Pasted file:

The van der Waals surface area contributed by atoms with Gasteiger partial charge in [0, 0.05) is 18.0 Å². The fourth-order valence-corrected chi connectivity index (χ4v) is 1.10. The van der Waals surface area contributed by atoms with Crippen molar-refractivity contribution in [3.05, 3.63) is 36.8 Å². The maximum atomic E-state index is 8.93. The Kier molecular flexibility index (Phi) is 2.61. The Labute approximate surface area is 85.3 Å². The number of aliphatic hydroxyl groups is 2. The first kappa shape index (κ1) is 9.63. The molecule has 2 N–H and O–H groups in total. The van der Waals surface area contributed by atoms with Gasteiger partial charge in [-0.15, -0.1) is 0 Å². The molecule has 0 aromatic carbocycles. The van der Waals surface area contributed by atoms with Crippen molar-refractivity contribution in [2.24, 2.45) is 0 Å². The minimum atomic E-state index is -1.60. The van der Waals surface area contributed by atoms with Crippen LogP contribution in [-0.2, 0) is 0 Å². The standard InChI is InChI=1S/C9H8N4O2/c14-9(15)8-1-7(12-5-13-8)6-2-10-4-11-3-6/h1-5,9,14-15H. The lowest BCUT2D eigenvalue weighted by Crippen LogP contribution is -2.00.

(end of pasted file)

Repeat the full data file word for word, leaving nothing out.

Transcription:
The van der Waals surface area contributed by atoms with Gasteiger partial charge in [0, 0.05) is 18.0 Å². The fourth-order valence-corrected chi connectivity index (χ4v) is 1.10. The van der Waals surface area contributed by atoms with Crippen molar-refractivity contribution in [3.05, 3.63) is 36.8 Å². The maximum atomic E-state index is 8.93. The Kier molecular flexibility index (Phi) is 2.61. The Labute approximate surface area is 85.3 Å². The number of aliphatic hydroxyl groups is 2. The first kappa shape index (κ1) is 9.63. The molecule has 2 N–H and O–H groups in total. The van der Waals surface area contributed by atoms with Gasteiger partial charge in [-0.15, -0.1) is 0 Å². The molecule has 0 aromatic carbocycles. The van der Waals surface area contributed by atoms with Crippen molar-refractivity contribution in [2.24, 2.45) is 0 Å². The minimum atomic E-state index is -1.60. The van der Waals surface area contributed by atoms with Crippen LogP contribution in [-0.2, 0) is 0 Å². The standard InChI is InChI=1S/C9H8N4O2/c14-9(15)8-1-7(12-5-13-8)6-2-10-4-11-3-6/h1-5,9,14-15H. The lowest BCUT2D eigenvalue weighted by Crippen LogP contribution is -2.00.